NASA’s New Horizons Spacecraft Completes Flyby of Pluto

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from The New York Times,

It was like New Year’s Eve as the countdown clock ticked down to zero.

“We’re going to do our 10-9-8 thing, and you can get your flags out,” S. Alan Stern, the principal investigator for NASA’s New Horizons mission to Pluto, told the people gathered here at the Johns Hopkins Applied Physics Laboratory, which is operating the mission. “We’re going to go absolutely ape.”

About 7:50 a.m. Tuesday, NASA’s New Horizons spacecraft made its closest pass by Pluto, coming within 7,800 miles of the surface.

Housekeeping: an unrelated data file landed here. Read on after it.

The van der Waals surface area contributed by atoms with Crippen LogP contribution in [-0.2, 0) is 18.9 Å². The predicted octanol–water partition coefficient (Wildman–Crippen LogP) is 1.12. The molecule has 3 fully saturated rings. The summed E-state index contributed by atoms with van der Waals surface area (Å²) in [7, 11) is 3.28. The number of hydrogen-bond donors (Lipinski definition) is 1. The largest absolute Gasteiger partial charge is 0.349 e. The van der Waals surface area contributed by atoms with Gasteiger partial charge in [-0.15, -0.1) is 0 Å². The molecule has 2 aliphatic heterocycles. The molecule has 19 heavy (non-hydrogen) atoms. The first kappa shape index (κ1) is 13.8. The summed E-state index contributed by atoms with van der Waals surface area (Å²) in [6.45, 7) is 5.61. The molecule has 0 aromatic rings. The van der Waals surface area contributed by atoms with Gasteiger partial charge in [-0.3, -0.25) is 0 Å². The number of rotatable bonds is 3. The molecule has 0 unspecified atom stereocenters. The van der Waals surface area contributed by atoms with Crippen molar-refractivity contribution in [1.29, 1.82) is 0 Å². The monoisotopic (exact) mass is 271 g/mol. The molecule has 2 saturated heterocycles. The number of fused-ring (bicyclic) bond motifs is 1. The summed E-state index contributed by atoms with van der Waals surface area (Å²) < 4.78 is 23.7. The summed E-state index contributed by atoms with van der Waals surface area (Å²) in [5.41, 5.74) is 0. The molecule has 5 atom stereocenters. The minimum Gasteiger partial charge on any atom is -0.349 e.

The crowd, which included the children of Clyde Tombaugh, the astronomer who discovered Pluto in 1930, cheered.

As soon as it arrived, New Horizons was leaving, speeding along its trajectory at 31,000 miles per hour.

For now, no one knows how the spacecraft is faring.

New Horizons, which sent its last message to Earth at 11:17 p.m. on Monday, is in the middle of 22 hours of automated scientific observations.

“We always talk about the spacecraft as being a child, maybe a teenager,” Alice Bowman, the mission operations manager, said during a news conference after the flyby. “There was absolutely nothing anybody on the operations team could do, just to trust that we had prepared it well to set off on its journey on its own.”

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